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King Arthur Park, LLP v. Rosecrance

Supreme Court of Montana

October 10, 2017

KING ARTHUR PARK, LLP, Plaintiff and Appellee,
v.
DANIEL W. ROSECRANCE, Defendant and Appellant.

          Submitted on Briefs: July 26, 2017

         District Court of the Eighteenth Judicial District, In and For the County of Gallatin, Cause No. DV 16-866C Honorable John C. Brown, Presiding Judge

          For Appellant: Daniel W. Rosecrance, Self-Represented, Belgrade, Montana

          For Appellee: Paul Grigsby, PLLC, Attorney at Law, Bozeman, Montana.

          OPINION

          Laurie McKinnon, Justice.

         ¶1 Pursuant to Section I, Paragraph 3(c), Montana Supreme Court Internal Operating Rules, this case is decided by memorandum opinion and shall not be cited and does not serve as precedent. Its case title, cause number, and disposition shall be included in this Court's quarterly list of noncitable cases published in the Pacific Reporter and Montana Reports.

         ¶2 Daniel W. Rosecrance and Brenda Carson (together, Rosecrance) appeal an order of the Eighteenth Judicial District Court, Gallatin County, dismissing their appeal. We affirm.

         ¶3 Defendant Rosecrance rented a mobile home lot (Lot) from Plaintiff King Arthur Park, LLP (King Arthur). On May 23, 2016, King Arthur filed a complaint against Rosecrance in Justice Court seeking possession of the Lot and money damages. Rosecrance was served on June 2, 2016, and thereafter had ten days to respond. Rosecrance did not respond or otherwise appear. Subsequently, on June 27, 2016, King Arthur asked the Justice Court to enter default, which it did on June 30, 2016. Approximately three months later King Arthur filed a Motion for Default Judgment in Justice Court, which was granted on October 3, 2016. On October 7, 2016, Rosecrance was served with the default judgment and eviction orders.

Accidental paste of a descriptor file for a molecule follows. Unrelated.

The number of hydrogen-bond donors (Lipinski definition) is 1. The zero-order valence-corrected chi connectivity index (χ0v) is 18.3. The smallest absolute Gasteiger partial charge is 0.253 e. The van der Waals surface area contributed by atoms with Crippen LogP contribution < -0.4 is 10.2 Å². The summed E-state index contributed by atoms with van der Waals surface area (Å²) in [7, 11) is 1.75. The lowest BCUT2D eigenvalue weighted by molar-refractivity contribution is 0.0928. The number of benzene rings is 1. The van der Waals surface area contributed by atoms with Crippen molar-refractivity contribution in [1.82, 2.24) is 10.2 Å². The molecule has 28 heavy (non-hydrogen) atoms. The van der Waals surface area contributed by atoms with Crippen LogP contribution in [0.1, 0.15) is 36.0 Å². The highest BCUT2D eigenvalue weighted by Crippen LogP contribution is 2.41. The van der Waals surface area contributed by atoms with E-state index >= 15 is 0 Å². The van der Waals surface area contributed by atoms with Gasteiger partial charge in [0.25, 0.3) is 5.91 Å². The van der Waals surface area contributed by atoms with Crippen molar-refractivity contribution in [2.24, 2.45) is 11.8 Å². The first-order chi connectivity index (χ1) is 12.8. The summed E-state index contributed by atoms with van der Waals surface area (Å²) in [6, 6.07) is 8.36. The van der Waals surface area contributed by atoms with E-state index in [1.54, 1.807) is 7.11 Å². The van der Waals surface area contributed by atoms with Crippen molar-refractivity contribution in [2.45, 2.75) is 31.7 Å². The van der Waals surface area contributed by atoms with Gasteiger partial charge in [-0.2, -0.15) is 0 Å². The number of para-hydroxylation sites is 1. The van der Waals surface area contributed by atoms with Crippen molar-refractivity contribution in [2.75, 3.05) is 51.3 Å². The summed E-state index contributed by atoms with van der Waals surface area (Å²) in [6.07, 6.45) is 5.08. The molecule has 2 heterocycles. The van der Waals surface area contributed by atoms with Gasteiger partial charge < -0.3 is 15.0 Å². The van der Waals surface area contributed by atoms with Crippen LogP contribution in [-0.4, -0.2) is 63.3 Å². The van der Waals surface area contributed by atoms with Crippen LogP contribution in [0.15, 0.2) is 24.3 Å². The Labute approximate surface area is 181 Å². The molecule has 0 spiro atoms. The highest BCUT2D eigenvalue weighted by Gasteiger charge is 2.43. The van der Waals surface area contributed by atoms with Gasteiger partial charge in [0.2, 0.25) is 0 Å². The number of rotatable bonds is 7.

¶4 Rosecrance appeared before the Justice Court for the first time on October 14, 2016, when he filed a document describing alleged agreements made between Rosecrance's company, Wolf Song, and King Arthur. Rosecrance also filed a document containing multiple attachments on November 7, 2016. Both documents made factual allegations and cited various statutes, but neither mentioned the June entry of default or the October default judgment.

         ¶5 On November 7, 2016, the Justice Court issued writs of assistance to have Rosecrance removed from the Lot, and the Sheriff removed Rosecrance on November 9, 2016. Rosecrance then filed a notice of appeal on November 13, 2016, and the case was subsequently transferred to District Court on November 17, 2016. In District Court, Rosecrance filed an Emergency Rule 60(b) Motion for Relief from Judgment or Order (Rule 60(b) Motion) on November 21, 2016. The District Court reasoned, and we agree from our review of the record, that Rosecrance intended the Rule 60(b) Motion to serve as an appeal from the Justice Court's October 3, 2016, entry of default judgment in King Arthur's favor. King Arthur responded, asking the District Court to dismiss Rosecrance's Rule 60(b) Motion. The District Court dismissed Rosecrance's appeal on two grounds: (1) for failure to file a timely appeal pursuant to § 25-33-102, MCA; and (2) because the Justice Court's judgment was not appealable pursuant to § 25-33-303, MCA.